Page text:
Preemption as Micromanagement
Larry E. Ribstein (Deceased)
University of Illinois College of Law; PERC - Property and Environment Research Center
June 17, 2010
Business Lawyer, Vol. 65, p. 789, 2010
University of Illinois Law & Economics Research Paper No. LE10-011
Illinois Public Law Research Paper No. 10-04
Guhan Subramanian, Steven Herscovici & Brian Barbetta, Is Delaware’s Antitakeover Statute Unconstitutional? Evidence from 1988-2008, 65 BUS. LAW. 685 (2010) (“SHB”), argues that the constitutionality of the Delaware takeover statute is “up for grabs” because it denies bidders the “meaningful opportunity for success” three Delaware district court opinions require to avoid preemption by the Williams Act. However, this comment on SHB argues that, even assuming the applicable federal cases might be construed to support SHB’s conclusion, courts almost certainly would not follow this approach once they saw, with the aid of SHB’s analysis, the extent to which it requires courts to micromanage state corporate law. Moreover, from a policy standpoint, this micromanagement could have a significant negative effect on the development of state law. In short, rather than providing an argument for preempting the Delaware statute, SHB’s analysis demonstrates why it is important to avoid this result.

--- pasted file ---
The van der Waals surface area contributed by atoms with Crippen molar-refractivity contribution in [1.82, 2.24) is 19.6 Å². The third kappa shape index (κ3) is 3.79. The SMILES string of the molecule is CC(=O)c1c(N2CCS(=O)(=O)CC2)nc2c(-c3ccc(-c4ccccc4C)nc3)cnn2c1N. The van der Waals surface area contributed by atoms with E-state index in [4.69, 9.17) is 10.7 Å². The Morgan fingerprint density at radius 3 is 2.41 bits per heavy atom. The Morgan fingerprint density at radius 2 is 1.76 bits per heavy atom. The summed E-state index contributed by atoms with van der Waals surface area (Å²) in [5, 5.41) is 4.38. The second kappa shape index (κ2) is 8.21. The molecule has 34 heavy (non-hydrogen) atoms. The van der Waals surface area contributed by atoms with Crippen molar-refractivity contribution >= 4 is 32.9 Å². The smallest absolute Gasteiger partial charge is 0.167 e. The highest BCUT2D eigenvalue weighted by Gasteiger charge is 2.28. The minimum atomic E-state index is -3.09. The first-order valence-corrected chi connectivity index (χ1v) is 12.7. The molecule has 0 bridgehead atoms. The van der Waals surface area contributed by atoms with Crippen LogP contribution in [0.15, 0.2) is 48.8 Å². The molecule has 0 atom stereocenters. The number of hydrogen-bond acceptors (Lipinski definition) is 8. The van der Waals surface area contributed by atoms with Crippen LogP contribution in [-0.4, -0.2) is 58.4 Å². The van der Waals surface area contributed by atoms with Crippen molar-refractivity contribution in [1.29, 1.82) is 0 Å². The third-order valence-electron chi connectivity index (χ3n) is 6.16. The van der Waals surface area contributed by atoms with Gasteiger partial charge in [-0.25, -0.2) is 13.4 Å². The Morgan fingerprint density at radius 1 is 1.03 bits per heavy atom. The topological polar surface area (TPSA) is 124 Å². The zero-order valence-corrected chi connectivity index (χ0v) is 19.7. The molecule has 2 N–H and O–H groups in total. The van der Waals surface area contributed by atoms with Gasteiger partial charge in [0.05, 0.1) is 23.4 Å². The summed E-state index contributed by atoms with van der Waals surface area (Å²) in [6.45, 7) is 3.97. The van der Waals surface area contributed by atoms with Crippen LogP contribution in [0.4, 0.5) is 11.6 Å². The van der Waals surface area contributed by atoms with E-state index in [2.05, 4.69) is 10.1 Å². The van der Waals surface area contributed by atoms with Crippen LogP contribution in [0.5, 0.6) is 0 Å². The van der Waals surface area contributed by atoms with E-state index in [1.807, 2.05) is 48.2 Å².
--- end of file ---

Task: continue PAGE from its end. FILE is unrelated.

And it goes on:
Number of Pages in PDF File: 11
JEL Classification: K22
Date posted: June 18, 2010 ; Last revised: October 1, 2010
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